First-year effects of broadcast burning on soil infiltration and wettability in southwest Oregon Public Deposited

http://ir.library.oregonstate.edu/concern/graduate_thesis_or_dissertations/sn00b178x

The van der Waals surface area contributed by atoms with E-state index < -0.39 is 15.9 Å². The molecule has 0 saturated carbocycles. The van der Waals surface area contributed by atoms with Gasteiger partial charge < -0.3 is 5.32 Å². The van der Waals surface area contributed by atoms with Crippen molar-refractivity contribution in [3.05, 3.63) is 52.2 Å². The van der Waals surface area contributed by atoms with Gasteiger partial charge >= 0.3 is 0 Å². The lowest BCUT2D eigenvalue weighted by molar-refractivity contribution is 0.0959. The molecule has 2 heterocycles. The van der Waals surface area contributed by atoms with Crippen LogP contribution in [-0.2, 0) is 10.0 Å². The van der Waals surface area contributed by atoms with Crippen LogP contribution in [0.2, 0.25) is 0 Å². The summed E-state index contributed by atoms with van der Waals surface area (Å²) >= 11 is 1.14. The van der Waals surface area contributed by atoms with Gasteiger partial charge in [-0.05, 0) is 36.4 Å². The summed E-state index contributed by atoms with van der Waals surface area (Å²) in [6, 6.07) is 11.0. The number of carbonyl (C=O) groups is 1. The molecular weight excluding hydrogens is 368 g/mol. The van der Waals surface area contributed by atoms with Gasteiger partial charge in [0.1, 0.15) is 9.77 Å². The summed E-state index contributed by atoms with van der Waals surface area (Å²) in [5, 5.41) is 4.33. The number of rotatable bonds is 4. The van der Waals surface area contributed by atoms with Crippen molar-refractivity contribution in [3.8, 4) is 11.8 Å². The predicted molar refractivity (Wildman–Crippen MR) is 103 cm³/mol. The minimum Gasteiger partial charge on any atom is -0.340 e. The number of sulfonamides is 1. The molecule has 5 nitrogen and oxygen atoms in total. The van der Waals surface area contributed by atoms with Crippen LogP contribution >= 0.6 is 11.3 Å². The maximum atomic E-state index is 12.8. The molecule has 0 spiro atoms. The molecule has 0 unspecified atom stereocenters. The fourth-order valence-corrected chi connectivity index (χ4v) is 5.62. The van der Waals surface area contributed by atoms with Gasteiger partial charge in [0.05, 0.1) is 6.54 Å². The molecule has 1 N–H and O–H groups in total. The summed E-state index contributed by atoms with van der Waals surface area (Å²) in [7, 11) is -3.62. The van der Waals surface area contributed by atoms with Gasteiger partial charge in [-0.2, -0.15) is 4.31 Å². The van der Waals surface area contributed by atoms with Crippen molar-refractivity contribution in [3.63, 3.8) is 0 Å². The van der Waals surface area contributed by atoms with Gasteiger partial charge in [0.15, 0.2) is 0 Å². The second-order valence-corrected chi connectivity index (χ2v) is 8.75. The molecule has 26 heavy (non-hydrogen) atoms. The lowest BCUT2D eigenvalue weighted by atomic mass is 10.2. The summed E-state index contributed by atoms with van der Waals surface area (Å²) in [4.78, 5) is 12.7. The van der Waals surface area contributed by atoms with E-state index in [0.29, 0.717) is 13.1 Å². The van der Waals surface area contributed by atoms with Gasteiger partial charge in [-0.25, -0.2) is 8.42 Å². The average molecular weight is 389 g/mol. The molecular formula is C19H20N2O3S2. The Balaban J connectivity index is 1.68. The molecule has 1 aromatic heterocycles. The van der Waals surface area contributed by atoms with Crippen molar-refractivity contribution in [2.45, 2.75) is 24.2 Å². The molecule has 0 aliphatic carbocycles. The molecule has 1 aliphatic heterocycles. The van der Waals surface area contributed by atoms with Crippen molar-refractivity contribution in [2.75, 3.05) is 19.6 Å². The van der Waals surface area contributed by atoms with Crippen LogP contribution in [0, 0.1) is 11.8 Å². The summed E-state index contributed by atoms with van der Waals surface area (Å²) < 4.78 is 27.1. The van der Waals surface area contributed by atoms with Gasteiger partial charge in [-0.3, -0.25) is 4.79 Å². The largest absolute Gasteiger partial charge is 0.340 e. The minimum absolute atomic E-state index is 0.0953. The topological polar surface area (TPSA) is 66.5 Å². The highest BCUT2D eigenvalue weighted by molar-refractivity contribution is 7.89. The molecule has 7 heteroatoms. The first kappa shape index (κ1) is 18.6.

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  • Soil infiltration and wettability measurements during the first year following a broadcast burn in the Siskiyou Mountains of southwest Oregon, have illustrated the magnitude of the effects of light-to-moderate intensity burning on hydrological soil properties. A prescribed fire near White Creek in late spring significantly reduced soil infiltration for 4 months following the burn, but infiltration rates below the maximum 100 year precipitation event for the area were not observed. The lowest infiltration rate recorded on logged and burned soil was 5.3 cm/hr (2.1 in/hr), but 94% of all the observations ranged between 9.0 and 11.4 cm/hr (3.5 and 4.5 in/hr). Infiltration rates recorded on logged and unburned soil were greater than 11.2 cm/hr. Broadcast burning caused hydrophobic substances in the litter and duff layers to become volatilized, subsequent condensation of these substances on soil particles located in the 0-5cm depth of soil. A total of 25% of the exposed mineral soil surface in the burned section was water repellent 9 days after burning, but this was reduced to 6% within five months. Some naturally-occurring water repellency existed in the unburned condition, yet the greatest percentage recorded was only 1% in August, when soils were at their driest. In assessing the wetting difficulties of a soil sample, the measurement of an apparent liquid-solid contact angle was more consistent than obtaining water drop penetration times. The penetration time of a water drop is dependent on the wetting difficulties and pore geometry of the soil directly beneath it, therefore measurements were highly variable for any one soil sample. Regression models correlated infiltration rates with soil contact angles in the burned section. Association was strongest (r² = .93) for infiltration rates obtained on unsaturated soils in which attraction forces between the soil particles and water molecules predominate. Since this attraction is inversely related to the liquid-solid contact angle, infiltration rates decreased with increases in the liquid-solid contact angle. During the summer, residual vegetation in the unburned section significantly reduced percent soil moisture below levels recorded in the burned condition. Increased precipitation and lower evapotranspiration demands, combined with rapid growth of resprouting and invading vegetation in the burned section during early fall, probably led to soil moisture becoming nearly equal in both conditions by mid-fall. Supplemental hydrological soil measurements, collected 33 days after a moderate intensity broadcast burn at Shan Creek, did not markedly differ from those obtained 44 days after the light-to-moderate intensity burn at White creek. Although Shan Creek did have a greater percentage of water repellent soil (52% vs. 12%), there was not a significant difference between infiltration rates obtained at both sites.
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